This past weekend started out as one of those self-cursing-weekends – partially because as soon as I arrived home on Friday night my phone stopped charging. A quick trip to the Verizon store confirmed that the charging port was irrevocably damaged – the result of my overaggressive, repetitive jamming of the charger into the phone. (Apparently, not such a great idea.) While I was able to order a replacement courtesy of my insurance plan (see, it pays to have… plans), the news that I would be without a phone for the rest of the weekend was a bit shattering – especially on a weekend that was already looking relatively bleak in terms of social interaction.
For a moment I tried to convince myself that it would be “freeing” to be unreachable for a few days. I could be alone with my thoughts – do some soul-searching, focus on my writing and discover the meaning of life through solitude.
After approximately one minute of this “solitude,” I decided that I’d rather find meaning by spending time with actual people. Using my trusty laptop and Twitter account, I finalized last-minute dinner plans for the night, and then the next day, I made a spontaneous lunch date with my good friend Nastassia.
The blank slate of my day afforded me the opportunity to do a little more driving than I would usually do on a normal Saturday. I suggested we go to Four Cafe in Eagle Rock, one of Nastassia’s favorite spots, for a casual, healthy bite. I had plenty of time to drive the 45 minutes it takes to get there from my apartment and, because I had no other engagements to rush off to, plenty of time to linger with her as we savored the cafe’s thoughtful, fresh fare.
Four Cafe’s bright green sign is an appropriate marking for the humble space on Colorado Avenue. Not only does Chef/Owner Michelle Wilton use local, organic ingredients to create her seasonally inspired menu of salads, soups and sandwiches, the restaurant is committed to green business practices as well. The husband and wife team (Co-Owner Corey Wilton also creates the artwork) chose to use reclaimed wood in the bright one-room dining room, used equipment in the kitchen and energy efficient appliances.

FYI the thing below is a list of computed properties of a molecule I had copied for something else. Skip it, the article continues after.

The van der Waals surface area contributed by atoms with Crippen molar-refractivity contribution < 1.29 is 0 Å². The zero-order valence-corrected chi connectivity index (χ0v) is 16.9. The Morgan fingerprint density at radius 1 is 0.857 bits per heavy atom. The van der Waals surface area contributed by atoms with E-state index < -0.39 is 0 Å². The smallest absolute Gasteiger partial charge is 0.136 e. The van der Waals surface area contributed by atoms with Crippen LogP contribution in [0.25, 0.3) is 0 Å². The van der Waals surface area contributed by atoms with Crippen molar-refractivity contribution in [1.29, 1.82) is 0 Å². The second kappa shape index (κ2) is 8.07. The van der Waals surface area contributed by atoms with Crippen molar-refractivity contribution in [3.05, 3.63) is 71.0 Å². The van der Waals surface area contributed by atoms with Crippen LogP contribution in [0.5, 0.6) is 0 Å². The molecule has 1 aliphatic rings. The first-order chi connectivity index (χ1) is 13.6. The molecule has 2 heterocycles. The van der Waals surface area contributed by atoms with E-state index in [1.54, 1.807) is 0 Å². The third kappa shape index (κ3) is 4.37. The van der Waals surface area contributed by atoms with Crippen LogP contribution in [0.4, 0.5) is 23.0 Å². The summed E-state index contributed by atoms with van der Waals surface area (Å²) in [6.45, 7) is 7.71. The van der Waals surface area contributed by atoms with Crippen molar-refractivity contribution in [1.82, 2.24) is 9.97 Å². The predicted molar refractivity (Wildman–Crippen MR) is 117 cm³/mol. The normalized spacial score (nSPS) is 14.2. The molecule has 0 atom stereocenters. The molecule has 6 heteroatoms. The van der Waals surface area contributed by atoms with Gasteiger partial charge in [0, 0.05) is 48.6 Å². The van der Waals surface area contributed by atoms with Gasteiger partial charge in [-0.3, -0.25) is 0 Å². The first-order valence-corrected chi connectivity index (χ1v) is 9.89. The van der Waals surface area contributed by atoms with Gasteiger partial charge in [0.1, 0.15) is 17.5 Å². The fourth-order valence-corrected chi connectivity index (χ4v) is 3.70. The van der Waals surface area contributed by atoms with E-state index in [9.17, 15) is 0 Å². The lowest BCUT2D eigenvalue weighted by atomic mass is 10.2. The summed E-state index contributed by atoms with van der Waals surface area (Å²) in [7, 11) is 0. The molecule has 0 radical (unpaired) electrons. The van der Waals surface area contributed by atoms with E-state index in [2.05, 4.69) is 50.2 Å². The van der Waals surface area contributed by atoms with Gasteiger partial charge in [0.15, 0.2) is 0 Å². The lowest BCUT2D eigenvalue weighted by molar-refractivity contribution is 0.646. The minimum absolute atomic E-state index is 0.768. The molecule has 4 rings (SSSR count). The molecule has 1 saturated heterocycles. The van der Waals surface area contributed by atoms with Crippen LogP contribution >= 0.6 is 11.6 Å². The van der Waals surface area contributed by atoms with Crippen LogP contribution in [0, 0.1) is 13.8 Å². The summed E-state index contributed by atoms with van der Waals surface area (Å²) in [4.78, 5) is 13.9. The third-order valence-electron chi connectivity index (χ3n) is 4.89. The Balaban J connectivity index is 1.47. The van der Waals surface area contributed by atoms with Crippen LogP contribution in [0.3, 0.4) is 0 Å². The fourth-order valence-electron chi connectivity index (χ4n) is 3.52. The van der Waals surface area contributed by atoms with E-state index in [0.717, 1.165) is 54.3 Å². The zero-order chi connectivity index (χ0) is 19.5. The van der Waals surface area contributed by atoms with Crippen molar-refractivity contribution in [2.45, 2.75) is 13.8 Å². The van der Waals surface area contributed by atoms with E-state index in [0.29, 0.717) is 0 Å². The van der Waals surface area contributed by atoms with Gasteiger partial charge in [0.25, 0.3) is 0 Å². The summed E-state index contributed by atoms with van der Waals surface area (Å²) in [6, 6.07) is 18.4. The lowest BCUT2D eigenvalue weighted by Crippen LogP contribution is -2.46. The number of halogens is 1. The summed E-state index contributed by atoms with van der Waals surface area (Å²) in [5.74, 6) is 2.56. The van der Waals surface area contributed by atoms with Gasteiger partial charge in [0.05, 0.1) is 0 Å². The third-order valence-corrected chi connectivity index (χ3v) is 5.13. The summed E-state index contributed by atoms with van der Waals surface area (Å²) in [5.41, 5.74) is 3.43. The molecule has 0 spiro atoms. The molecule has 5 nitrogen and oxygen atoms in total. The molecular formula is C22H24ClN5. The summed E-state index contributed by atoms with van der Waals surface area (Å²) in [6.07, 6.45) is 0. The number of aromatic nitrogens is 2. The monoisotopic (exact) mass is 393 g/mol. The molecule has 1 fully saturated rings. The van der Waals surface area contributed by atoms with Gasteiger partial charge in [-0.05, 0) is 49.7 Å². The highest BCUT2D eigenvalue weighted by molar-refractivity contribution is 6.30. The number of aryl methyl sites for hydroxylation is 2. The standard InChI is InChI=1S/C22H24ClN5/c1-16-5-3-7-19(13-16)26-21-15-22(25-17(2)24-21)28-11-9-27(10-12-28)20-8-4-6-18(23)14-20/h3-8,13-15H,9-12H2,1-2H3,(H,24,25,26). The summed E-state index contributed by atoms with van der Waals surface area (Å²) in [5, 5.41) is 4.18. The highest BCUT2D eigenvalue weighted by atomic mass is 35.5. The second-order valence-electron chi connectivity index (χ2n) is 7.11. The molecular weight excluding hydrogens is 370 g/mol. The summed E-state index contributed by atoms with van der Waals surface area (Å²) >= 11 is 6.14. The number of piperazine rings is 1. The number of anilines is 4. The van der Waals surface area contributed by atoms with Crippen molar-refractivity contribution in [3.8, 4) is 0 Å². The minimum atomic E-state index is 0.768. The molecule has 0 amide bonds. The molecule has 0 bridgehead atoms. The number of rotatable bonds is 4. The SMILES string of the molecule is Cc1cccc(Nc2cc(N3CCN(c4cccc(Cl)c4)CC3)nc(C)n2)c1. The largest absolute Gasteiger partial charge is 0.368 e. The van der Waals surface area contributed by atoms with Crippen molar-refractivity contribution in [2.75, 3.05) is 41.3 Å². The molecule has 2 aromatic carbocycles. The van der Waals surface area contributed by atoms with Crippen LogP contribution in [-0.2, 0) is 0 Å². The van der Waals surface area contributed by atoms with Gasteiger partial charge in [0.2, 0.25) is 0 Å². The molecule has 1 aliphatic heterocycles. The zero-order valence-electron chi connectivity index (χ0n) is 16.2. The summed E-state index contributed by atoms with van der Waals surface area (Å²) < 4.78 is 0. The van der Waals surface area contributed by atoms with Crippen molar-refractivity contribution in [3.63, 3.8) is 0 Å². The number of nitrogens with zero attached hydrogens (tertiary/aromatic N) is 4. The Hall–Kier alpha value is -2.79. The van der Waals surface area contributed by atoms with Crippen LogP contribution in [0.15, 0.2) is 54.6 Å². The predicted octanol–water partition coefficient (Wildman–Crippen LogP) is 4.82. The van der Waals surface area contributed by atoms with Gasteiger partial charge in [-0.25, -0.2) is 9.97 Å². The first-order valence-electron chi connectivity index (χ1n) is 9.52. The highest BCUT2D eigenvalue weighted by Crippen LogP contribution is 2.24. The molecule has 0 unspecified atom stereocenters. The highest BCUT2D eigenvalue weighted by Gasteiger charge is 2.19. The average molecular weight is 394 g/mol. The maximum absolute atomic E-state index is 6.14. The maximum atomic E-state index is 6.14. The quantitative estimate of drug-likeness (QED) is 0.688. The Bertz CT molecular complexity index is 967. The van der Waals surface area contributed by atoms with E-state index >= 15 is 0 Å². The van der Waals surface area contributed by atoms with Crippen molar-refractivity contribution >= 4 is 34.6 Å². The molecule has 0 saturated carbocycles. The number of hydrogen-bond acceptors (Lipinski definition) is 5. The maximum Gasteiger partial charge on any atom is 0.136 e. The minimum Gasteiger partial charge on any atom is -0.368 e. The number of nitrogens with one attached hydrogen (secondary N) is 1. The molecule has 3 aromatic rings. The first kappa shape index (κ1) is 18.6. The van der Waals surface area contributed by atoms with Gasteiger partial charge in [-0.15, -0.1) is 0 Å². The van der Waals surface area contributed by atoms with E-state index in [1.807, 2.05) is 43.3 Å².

Chef Wilton applies that same thoughtfulness to the food she lovingly serves to the loyal cadre of patrons that frequent the cafe. The seasonal vegan curry cauliflower soup ($4.50/cup) with a delicate green apple and kale garnish is subtle, yet exacting. It oozes freshness – like the cauliflower was plucked from the ground just prior to being pureed.
The roasted root veggie salad ($6 for a half portion, $2 extra for grilled chicken) with earthy mixed greens, honey roasted root vegetables, quinoa, feta cheese, pumpkin seeds, and chili mint dressing, is similarly refined by the quality of the ingredients. The brightness of the mint and slight spice from the chili powder awaken the other flavors in the generously portioned salad. With the variety of tastes and textures, it’s the type of leafy affair that never grows tiresome – even after the 55th bite.
It was easy for me to get lost in the food and conversation with my friend on Saturday. Despite my initial annoyance at the prospect of a weekend without plans or a cell phone, I was grateful for the opportunity to spend the time with Nastassia without the pressure of a full schedule or that bleeping green cell phone light reminding me that I have ten new e-mails and seven new text messages.
I could simply exist in the moment – enjoying the humble, market-inspired fare and the company of a good friend in a cozy little corner of Eagle Rock.
2122 1/2 Colorado Blvd.
Eagle Rock, CA 90041